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Commissioner Addresses Ireland On CFP Reform

Sustainability Politics +2 more

IRELAND - Speaking at the International and European Affairs, Fisheries Commissioner, Maria Damanaki, said that she sympathised with the Irish economic situation and commented on what the reform of the Common Fisheries Policy (CFP) will do for Ireland.

Commissioner Damanaki gave the speech, titled 'The reform of the Common Fisheries Policy: what's in it for Ireland', on the 22 September in Dublin.

Opening the speech, Ms Damanaki spoke of how she sympathises with the people of Ireland, as the country goes through its economic downturn.

Ms Damanaki went on to discuss the huge problems of overfishing, bringing up the much talked about statistic of 75 per cent of Europe's stocks being over fished.

Reiterating other problems she hopes the reform will address, Ms Damanaki spoke of discards, the need for economic sustainability and the need for improvement of the way policies and decisions are made.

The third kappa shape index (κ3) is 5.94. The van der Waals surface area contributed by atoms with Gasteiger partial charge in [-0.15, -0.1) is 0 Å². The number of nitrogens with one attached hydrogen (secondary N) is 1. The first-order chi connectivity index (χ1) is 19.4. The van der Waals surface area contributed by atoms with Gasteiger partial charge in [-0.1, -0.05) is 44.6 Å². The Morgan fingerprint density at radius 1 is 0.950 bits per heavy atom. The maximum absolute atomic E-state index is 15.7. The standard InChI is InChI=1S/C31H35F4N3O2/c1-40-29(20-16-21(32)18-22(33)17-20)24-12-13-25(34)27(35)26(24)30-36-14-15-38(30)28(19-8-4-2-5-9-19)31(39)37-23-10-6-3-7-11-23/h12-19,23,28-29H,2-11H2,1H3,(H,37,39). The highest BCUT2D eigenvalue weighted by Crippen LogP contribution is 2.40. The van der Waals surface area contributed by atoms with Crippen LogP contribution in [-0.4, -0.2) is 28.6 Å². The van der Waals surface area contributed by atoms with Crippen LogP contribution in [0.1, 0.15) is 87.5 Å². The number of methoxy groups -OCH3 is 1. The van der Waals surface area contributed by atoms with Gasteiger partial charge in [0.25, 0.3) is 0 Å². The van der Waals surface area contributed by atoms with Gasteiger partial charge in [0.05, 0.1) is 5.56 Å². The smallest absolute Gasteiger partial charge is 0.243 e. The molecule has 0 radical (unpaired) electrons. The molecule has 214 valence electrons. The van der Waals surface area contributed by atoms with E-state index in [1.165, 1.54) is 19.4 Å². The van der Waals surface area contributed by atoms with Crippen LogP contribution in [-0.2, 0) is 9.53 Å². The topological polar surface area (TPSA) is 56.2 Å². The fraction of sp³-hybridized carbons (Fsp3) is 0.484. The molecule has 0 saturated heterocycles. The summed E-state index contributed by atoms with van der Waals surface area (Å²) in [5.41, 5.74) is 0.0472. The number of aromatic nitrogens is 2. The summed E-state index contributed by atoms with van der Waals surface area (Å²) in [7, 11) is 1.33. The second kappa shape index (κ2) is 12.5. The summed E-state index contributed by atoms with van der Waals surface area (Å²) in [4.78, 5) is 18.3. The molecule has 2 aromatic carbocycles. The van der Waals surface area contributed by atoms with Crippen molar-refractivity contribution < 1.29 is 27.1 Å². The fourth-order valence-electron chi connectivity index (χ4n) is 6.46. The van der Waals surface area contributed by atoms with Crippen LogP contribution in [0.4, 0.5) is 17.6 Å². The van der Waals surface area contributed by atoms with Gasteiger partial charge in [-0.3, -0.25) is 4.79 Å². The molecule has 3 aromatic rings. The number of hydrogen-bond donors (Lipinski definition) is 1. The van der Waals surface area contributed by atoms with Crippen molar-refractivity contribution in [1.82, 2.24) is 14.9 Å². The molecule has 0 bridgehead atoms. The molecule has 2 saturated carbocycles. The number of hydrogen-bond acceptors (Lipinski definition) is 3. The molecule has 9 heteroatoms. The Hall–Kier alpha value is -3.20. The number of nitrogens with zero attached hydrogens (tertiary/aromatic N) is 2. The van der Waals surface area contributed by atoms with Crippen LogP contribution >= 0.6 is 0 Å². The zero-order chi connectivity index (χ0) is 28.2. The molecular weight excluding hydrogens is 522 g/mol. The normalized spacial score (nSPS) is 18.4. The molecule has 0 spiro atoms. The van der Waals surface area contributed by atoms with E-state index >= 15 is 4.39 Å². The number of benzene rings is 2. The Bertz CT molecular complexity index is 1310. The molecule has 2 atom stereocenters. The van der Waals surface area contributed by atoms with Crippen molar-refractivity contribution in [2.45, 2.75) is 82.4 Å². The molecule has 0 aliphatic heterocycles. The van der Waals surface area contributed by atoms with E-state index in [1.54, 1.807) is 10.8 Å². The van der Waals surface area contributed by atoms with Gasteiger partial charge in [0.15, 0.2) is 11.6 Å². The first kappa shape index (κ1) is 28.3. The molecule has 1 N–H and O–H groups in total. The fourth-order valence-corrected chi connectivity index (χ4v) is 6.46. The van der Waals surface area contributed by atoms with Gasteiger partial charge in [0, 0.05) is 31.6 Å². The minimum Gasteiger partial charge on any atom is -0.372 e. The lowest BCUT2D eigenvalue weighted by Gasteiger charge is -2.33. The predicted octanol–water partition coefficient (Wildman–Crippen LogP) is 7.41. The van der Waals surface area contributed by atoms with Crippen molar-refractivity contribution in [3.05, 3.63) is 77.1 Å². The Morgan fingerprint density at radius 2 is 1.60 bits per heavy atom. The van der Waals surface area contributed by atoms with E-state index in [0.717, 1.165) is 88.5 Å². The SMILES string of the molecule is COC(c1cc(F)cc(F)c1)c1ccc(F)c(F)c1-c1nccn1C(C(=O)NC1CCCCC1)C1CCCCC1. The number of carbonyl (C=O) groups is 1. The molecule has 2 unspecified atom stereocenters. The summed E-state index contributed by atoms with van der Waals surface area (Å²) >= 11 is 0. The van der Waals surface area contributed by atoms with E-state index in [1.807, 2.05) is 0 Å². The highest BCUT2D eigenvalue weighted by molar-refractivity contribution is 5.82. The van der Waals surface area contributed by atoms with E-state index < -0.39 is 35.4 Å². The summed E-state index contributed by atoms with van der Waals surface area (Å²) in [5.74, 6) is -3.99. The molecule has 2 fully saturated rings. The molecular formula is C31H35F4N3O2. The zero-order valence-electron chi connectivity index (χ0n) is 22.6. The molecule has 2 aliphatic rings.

With Ireland in mind, Ms Damanaki spoke of how the reform may benefit the country. She discussed how efficiency may be improved by introducing a system of transferable fishing concessions.

Ms Damanaki commented: "It has been shown that with transferable rights the fleet adjusts to the available marine resources much better than with subsidies."

Commenting on people's concerns with the concessions, the commissioner said she had come up with a system of safeguards that will work for Ireland.

"First, transfers are limited to the national level. Second, only fishermen can acquire fishing concessions. Third, Ireland can exempt small-scale fleets from the system. Fourth, your government can set additional safeguards to avoid excessive concentration and ensure a real economic link between the Irish quotas and the coastal communities that depend on them."

This method works through trust, and gives fishermen financial security for several years.

Talking of the future, the commissioner said that she hopes aquaculture will expand across the country, and that fisheries will become a source of wealth for fishermen, adding that "sustainability is the heart of the reform."